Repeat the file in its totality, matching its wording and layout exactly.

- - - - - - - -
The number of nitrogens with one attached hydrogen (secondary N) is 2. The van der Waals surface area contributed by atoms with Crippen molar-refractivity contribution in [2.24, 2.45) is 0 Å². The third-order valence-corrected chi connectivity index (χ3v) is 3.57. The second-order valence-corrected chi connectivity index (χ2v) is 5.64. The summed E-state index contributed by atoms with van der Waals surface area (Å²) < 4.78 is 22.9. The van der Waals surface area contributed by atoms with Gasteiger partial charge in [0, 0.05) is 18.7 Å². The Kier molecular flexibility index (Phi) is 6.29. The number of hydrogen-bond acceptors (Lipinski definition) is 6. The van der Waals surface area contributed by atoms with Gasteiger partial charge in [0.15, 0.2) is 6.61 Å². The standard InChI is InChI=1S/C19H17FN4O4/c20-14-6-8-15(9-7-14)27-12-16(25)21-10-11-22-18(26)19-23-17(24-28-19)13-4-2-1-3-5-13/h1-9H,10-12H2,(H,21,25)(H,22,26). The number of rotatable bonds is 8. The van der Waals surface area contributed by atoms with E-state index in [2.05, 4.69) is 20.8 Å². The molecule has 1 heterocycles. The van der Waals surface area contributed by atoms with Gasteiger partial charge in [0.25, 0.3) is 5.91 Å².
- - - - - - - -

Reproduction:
The number of nitrogens with one attached hydrogen (secondary N) is 2. The van der Waals surface area contributed by atoms with Crippen molar-refractivity contribution in [2.24, 2.45) is 0 Å². The third-order valence-corrected chi connectivity index (χ3v) is 3.57. The second-order valence-corrected chi connectivity index (χ2v) is 5.64. The summed E-state index contributed by atoms with van der Waals surface area (Å²) < 4.78 is 22.9. The van der Waals surface area contributed by atoms with Gasteiger partial charge in [0, 0.05) is 18.7 Å². The Kier molecular flexibility index (Phi) is 6.29. The number of hydrogen-bond acceptors (Lipinski definition) is 6. The van der Waals surface area contributed by atoms with Gasteiger partial charge in [0.15, 0.2) is 6.61 Å². The standard InChI is InChI=1S/C19H17FN4O4/c20-14-6-8-15(9-7-14)27-12-16(25)21-10-11-22-18(26)19-23-17(24-28-19)13-4-2-1-3-5-13/h1-9H,10-12H2,(H,21,25)(H,22,26). The number of rotatable bonds is 8. The van der Waals surface area contributed by atoms with E-state index in [2.05, 4.69) is 20.8 Å². The molecule has 1 heterocycles. The van der Waals surface area contributed by atoms with Gasteiger partial charge in [0.25, 0.3) is 5.91 Å².